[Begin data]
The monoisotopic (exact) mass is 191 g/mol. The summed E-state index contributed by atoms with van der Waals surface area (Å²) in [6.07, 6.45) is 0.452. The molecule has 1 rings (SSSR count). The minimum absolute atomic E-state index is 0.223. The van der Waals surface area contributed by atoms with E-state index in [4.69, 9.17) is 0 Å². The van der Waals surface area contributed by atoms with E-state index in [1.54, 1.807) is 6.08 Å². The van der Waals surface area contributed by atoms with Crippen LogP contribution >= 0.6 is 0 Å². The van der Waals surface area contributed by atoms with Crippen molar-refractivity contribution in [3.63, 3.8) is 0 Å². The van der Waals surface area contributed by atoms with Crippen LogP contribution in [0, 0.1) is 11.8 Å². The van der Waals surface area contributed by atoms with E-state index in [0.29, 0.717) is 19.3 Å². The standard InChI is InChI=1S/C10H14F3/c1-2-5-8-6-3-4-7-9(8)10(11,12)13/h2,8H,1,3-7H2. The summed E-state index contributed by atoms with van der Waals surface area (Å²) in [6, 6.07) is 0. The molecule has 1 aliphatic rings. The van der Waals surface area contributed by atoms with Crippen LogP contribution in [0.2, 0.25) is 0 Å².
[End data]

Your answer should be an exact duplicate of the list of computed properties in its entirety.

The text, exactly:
The monoisotopic (exact) mass is 191 g/mol. The summed E-state index contributed by atoms with van der Waals surface area (Å²) in [6.07, 6.45) is 0.452. The molecule has 1 rings (SSSR count). The minimum absolute atomic E-state index is 0.223. The van der Waals surface area contributed by atoms with E-state index in [4.69, 9.17) is 0 Å². The van der Waals surface area contributed by atoms with E-state index in [1.54, 1.807) is 6.08 Å². The van der Waals surface area contributed by atoms with Crippen LogP contribution >= 0.6 is 0 Å². The van der Waals surface area contributed by atoms with Crippen molar-refractivity contribution in [3.63, 3.8) is 0 Å². The van der Waals surface area contributed by atoms with Crippen LogP contribution in [0, 0.1) is 11.8 Å². The van der Waals surface area contributed by atoms with E-state index in [0.29, 0.717) is 19.3 Å². The standard InChI is InChI=1S/C10H14F3/c1-2-5-8-6-3-4-7-9(8)10(11,12)13/h2,8H,1,3-7H2. The summed E-state index contributed by atoms with van der Waals surface area (Å²) in [6, 6.07) is 0. The molecule has 1 aliphatic rings. The van der Waals surface area contributed by atoms with Crippen LogP contribution in [0.2, 0.25) is 0 Å².